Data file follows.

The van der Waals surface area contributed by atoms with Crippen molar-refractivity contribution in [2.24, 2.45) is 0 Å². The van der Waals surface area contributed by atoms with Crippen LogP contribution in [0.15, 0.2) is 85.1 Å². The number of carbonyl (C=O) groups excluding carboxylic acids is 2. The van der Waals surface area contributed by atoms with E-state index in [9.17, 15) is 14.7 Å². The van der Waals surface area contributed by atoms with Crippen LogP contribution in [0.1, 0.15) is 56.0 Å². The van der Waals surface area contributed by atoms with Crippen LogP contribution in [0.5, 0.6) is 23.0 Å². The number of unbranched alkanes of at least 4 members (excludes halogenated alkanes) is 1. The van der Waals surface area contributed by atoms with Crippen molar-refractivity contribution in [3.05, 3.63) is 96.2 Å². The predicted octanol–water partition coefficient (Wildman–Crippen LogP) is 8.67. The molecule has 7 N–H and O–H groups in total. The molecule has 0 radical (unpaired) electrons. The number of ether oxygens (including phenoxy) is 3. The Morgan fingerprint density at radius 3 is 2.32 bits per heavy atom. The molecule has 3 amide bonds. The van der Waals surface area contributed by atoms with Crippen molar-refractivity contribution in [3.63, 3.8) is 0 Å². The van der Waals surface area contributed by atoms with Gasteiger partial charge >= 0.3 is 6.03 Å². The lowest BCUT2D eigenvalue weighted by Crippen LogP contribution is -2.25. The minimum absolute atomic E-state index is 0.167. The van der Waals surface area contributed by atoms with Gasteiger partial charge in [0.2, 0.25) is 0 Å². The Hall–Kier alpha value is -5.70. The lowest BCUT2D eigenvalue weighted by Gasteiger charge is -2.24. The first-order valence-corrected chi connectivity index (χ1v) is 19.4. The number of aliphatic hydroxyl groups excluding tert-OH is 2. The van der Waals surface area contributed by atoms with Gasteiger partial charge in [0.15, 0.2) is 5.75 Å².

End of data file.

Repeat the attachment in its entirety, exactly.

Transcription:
The van der Waals surface area contributed by atoms with Crippen molar-refractivity contribution in [2.24, 2.45) is 0 Å². The van der Waals surface area contributed by atoms with Crippen LogP contribution in [0.15, 0.2) is 85.1 Å². The number of carbonyl (C=O) groups excluding carboxylic acids is 2. The van der Waals surface area contributed by atoms with E-state index in [9.17, 15) is 14.7 Å². The van der Waals surface area contributed by atoms with Crippen LogP contribution in [0.1, 0.15) is 56.0 Å². The van der Waals surface area contributed by atoms with Crippen LogP contribution in [0.5, 0.6) is 23.0 Å². The number of unbranched alkanes of at least 4 members (excludes halogenated alkanes) is 1. The van der Waals surface area contributed by atoms with Crippen molar-refractivity contribution in [3.05, 3.63) is 96.2 Å². The predicted octanol–water partition coefficient (Wildman–Crippen LogP) is 8.67. The molecule has 7 N–H and O–H groups in total. The molecule has 0 radical (unpaired) electrons. The number of ether oxygens (including phenoxy) is 3. The Morgan fingerprint density at radius 3 is 2.32 bits per heavy atom. The molecule has 3 amide bonds. The van der Waals surface area contributed by atoms with Crippen molar-refractivity contribution in [3.63, 3.8) is 0 Å². The van der Waals surface area contributed by atoms with Gasteiger partial charge >= 0.3 is 6.03 Å². The lowest BCUT2D eigenvalue weighted by Crippen LogP contribution is -2.25. The minimum absolute atomic E-state index is 0.167. The van der Waals surface area contributed by atoms with Gasteiger partial charge in [0.2, 0.25) is 0 Å². The Hall–Kier alpha value is -5.70. The lowest BCUT2D eigenvalue weighted by Gasteiger charge is -2.24. The first-order valence-corrected chi connectivity index (χ1v) is 19.4. The number of aliphatic hydroxyl groups excluding tert-OH is 2. The van der Waals surface area contributed by atoms with Gasteiger partial charge in [0.15, 0.2) is 5.75 Å².